BBC editor encourages Harlow College journalism students to pursue their ambitions

NCTJ STUDENTS have received a ‘virtual’ visit from BBC’s Nikki O’Donnell. Nikki, who currently works on the BBC’s editorial policy team, was until recently an editor for BBC Look East. She has been with the BBC for 14 years.  

This week (April 21) Nikki joined the journalism students on their morning lesson via Zoom. This was a fantastic opportunity for the students to gain an inside knowledge of the industry, and quiz Nikki for advice from her wealth of experience.  

She encouraged the 10 students to share their experiences of the course, and asked which areas of journalism they are most passionate about.  She wanted to know what motivates them and what sort of career they wanted to pursue.  

When asked for advice about entering the industry, she said: “The hardest thing is getting the foot in the door,” later adding “resilience will be your key characteristic- now more than ever. 

Her main tips included making good contacts and networking throughout the industry, as well as getting involved with as much local work as possible until you are noticed for your initiative and enthusiasm. The best ways to go about this are to join local community radio stations and regional papers, as well as publishing your work wherever you can, as this will boost your prospects.  

When looking for training and apprenticeships, employers will look for individuals who are clearly passionate and interested and have  already got involved.   

Nikki grew up around the industry. Her father was a television director and this sparked something for her, picking up the potential fun broadcasting had to offer. She went into advertising at university where she was lucky to meet Fergus Walsh, the medical correspondent, who then encouraged her to pursue journalism as this would be her best way into broadcast.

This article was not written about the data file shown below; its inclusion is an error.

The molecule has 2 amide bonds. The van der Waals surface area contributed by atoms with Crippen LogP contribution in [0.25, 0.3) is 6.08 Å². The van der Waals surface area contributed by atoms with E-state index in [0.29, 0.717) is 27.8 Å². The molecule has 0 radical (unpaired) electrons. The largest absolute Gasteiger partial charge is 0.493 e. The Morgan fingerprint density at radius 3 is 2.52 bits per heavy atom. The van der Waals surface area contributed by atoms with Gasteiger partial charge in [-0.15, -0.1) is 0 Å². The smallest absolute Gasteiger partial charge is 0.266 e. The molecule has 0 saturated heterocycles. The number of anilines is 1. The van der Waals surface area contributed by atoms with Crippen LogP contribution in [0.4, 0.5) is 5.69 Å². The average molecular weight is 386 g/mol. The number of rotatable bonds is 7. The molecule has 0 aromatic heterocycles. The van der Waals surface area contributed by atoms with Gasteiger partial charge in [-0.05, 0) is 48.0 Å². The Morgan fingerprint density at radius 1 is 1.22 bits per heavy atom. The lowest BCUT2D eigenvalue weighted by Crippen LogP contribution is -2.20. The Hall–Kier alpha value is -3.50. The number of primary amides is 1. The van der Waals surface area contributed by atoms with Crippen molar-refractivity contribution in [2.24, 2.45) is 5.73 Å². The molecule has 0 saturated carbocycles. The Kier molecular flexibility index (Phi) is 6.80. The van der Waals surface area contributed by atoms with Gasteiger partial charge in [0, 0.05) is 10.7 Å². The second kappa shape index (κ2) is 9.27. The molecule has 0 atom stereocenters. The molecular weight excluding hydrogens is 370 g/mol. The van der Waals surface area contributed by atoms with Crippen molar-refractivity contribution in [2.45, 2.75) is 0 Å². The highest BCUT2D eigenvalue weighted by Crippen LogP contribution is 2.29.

The student newsroom didn’t appeal to Nikki, but she thrived with the local radio station, Radio Cambridgeshire.  She then applied for lots of courses, and also to the BBC, but was initially turned down. However, when an opportunity did arise, she knew she had to take it: “If there’s an open door, why not walk through it?” 

Nikki stressed that the hard work was worth it, and the NCTJ students should not give up

“There is a bright future ahead for anyone who wants to be a journalist.” she said. “I don’t meet people in other walks of life who enjoy their work in the way journalists do and are passionate in the way journalists are.” 

She believes it is crucial more young people enter the industry, but also highlighted that journalism gives you skills for life: “It gives you a questioning mind and an understanding of the world around you – a passion to find out more.” 

The students thanked Nikki for her time, and thought it was a brilliant opportunity. They are getting ready to enter the workplace after the NCTJ diploma finishes in the summer, and this advice will last them many years into the future.


Photo: Nikki O’Donnell speaking to the NCTJ students on Zoom

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